Undertaking: Vilsmas believes that comedy should always live next door to horror. Picture: SUPPLIED
Undertaking: Vilsmas believes that comedy should always live next door to horror. Picture: SUPPLIED

Caustic comedian John Vlismas may be reaching the end of his stand-up comedy career.

That wasn’t the plan when he began writing his next solo show opening in April, but calling it The End could prove prophetic.

It will hit audiences with his usual blend of deeply dark and highly intelligent humour, with science and medicine wrapped into jokes and observations prompted by the death of his father.

Humour is what keeps some of us going through life, and even at his father’s deathbed in 2018 , Vlismas couldn’t help letting a joke slip out.

“I realised at the moment when one of my most loved people on earth was dying in front of me that I genuinely do find things amusing. It was affirmation that to me comedy isn’t about cheap laughs, it’s about triumph of the spirit. It’s very important to eat darkness and spit out light,” Vlismas says.

The new show will be very funny, he promises, but he would be doing his father a disservice if he didn’t have an honest, profound look at the sheer awfulness of death as well.

“I always think comedy that lives next door to horror is the most important comedy,” he says.

The death of his father bestowed a clarity that triggered several changes. He ended a long-term relationship, stopped managing other comedians, and will never again apologise for being educated. He used to do that, he says, because comedy often dumps things down.

“If you’re offended by something I’ve said then you haven’t read enough. It’s not offensive, you’re stupid, and there’s a huge difference.”

On stage, he’s spent his life making us cringe while we roar, but he’s tired of its transience, and how we settle back into emotional mediocrity after the quick high of laughter. The finality of death has galvanised him into figuring out a way to raise our happiness on a permanent basis.

“I don’t think my legacy is going to be what I’ve done until the age of 45, I think my legacy at work is going to start now,” he says. “If I can build a scientific toolkit for human happiness I don’t think you could do anything better than that.”

Vlismas has registered a business called Upside, offering short courses backed by long-term support to make corporate workplaces happier.

“What we now know about happiness is that it’s completely hackable. You can fool your body that you’re happy,” he says.

“Drugs like serotonin, dopamine and oxytocin all have different effects on the human condition that we call happiness, but basically happiness is a careful mix of a cocktail of these drugs in your system,” he explains.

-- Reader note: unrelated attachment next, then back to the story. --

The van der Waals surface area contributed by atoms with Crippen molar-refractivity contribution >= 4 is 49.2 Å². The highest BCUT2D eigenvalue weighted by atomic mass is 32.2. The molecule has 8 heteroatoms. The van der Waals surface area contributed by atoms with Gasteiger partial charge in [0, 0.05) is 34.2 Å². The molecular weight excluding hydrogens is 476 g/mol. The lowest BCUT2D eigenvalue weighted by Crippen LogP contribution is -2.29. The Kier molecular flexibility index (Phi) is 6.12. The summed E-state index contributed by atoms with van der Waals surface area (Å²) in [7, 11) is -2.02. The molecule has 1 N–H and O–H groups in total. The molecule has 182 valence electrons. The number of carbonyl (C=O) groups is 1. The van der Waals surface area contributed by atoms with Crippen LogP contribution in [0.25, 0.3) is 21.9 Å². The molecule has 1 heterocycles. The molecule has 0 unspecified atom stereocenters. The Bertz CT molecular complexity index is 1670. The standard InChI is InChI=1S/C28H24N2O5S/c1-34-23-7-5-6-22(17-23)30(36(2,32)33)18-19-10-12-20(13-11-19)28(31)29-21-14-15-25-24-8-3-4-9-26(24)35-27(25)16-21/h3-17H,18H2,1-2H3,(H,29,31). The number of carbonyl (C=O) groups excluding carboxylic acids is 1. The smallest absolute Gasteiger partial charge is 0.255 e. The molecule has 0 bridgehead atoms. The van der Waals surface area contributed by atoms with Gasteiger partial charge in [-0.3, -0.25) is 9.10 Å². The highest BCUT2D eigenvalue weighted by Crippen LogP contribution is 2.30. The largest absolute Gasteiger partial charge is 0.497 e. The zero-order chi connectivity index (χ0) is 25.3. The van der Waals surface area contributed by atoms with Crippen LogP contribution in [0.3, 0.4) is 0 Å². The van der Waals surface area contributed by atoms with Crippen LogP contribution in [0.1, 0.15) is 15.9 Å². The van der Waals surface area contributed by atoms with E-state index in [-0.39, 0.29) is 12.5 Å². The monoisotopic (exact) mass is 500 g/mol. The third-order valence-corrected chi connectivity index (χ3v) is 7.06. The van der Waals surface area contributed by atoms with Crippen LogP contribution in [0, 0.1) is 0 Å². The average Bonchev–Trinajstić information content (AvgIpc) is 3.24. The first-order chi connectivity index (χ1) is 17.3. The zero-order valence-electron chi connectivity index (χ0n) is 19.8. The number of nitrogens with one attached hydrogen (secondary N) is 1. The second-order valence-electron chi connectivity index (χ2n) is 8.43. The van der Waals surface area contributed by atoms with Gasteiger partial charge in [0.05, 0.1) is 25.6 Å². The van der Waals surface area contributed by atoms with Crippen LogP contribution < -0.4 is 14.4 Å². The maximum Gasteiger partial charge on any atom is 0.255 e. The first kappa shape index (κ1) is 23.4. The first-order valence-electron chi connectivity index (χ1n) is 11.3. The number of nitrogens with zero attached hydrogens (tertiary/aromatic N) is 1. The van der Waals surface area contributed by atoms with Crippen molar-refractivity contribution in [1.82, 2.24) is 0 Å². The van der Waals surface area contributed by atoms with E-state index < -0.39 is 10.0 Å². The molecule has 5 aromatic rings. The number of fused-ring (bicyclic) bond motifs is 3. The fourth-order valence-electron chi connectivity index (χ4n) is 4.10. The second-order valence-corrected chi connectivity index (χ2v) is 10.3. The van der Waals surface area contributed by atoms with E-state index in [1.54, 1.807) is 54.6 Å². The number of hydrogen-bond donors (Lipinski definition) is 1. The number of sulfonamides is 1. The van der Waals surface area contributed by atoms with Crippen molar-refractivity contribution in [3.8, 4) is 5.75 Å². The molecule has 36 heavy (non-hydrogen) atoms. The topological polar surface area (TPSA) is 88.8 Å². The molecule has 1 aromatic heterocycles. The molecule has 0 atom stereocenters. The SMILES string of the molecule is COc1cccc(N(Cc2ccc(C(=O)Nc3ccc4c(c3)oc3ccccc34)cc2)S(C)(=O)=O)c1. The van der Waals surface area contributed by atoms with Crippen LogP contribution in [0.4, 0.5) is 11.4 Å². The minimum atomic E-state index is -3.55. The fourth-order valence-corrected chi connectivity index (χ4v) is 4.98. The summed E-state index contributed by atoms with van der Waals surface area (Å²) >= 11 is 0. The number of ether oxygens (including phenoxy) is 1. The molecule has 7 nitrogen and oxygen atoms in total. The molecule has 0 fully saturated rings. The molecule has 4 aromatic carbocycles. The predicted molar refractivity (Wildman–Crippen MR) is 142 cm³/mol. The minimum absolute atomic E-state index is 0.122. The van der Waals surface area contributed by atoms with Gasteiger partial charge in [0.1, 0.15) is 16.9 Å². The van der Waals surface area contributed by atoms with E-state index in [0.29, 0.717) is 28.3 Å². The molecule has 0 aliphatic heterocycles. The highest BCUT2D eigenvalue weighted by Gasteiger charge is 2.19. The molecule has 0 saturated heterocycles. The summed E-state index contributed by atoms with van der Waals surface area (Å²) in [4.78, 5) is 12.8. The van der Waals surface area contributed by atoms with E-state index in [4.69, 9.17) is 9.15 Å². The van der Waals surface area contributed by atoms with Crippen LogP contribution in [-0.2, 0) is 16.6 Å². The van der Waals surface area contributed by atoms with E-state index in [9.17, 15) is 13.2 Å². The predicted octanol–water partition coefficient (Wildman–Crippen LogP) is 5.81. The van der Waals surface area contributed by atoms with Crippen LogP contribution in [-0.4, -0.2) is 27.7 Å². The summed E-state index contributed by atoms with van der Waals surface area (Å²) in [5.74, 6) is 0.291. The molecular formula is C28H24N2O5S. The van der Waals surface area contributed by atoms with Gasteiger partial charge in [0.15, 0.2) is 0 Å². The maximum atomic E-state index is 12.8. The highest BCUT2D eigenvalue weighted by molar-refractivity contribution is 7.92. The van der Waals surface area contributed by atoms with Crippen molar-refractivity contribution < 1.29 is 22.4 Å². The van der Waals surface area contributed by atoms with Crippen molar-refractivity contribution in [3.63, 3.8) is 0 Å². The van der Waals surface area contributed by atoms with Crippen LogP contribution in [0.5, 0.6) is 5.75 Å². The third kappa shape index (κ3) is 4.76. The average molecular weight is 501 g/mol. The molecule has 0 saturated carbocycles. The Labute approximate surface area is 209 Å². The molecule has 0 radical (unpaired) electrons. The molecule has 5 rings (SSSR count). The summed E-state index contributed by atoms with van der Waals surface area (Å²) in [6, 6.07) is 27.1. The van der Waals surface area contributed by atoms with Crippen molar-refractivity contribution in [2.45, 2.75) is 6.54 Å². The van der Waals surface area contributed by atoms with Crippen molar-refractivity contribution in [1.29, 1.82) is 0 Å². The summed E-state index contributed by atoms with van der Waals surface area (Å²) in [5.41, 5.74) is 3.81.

“There are neuro-scientific exercises that produce serotonin and ways of carrying yourself that increase serotonin. So we start with ways to literally feel the chemical composition of your body change.”

Since short squirts of happiness hormones soon wear off, he talks about shaping your chemical balance through diet and exercise, by rewiring how you think and reassessing the things you covet or crave. How you fit into your community, what kind of partnership you have and your relationship with your children are other influencing factors. Practising gratitude and learning to be more analytical and less emotionally reactive are also elements of Upside’s approach.

“I’m not interested in Kumbaya airy-fairyness, it’s completely scientific,” he says.

Vlismas is trying to persuade companies that it’s worth investing in happiness coaching, and cites solid reasons why they should.

“We draw an absolute correlation between measured workplace happiness and measured increase in profitability. Your share price can go up, fewer people are going to be absent from work. You’ll get less churn in your staff, more people applying to work at your business, and ultimately you’ll get a measurable increase in discretionary input,” he says.

Upside is a direct result of his studying for an MBA at Henley Business School, where he now works on the executive education team. One course he teaches is political intelligence and office politics, or how to get people with dissonant agendas to collaborate. He also lectures on empathy and reframing your opinions.

“The single biggest limiter on great decision-making is the human need to prejudge things. Once you’ve made a judgment you’ve kind of stopped reasoning and that limits your processing capability,” he says.

“That’s why liberals are generally more clever than conservatives. But I’m probably not allowed to say that unless I reference a research paper!”

Upside was created with design thinking expert Dr Puleng Makhoalibe and employee engagement expert Terri Brown, and he’s loving this intellectual journey.

“It’s the best thing I’ve ever done, there are fewer rules. It’s OK to cite a paper then do a dick joke!”

Vlismas has also successfully lobbied for changes in the Prevention and Combating of Hate Crimes and Hate Speech, working with lawyer Dario Milo to argue that its hate speech provisions are unconstitutional. He contacted Pieter-Dirk Uys, cartoonist Zapiro and other comedians and submitted examples of their material to parliament, prompting changes to protect satirists and artists.

“It’s accepted all over the world that the role of art among other things is shock, offence and disturbance. Those are actually three enshrined acceptable outcomes of art,” he says.

Shock, offence and disturbance are his forte, I suggest, and Vlismas laughs.

“My thing is that people don’t understand why I shock, offend and disturb. That’s the kicker. It’s because everyone is asleep, so you have to switch on the alarm clock before you talk to them.”

• The End runs at Montecasino Theatre from April 24  to June 2. Tickets are available from Computicket.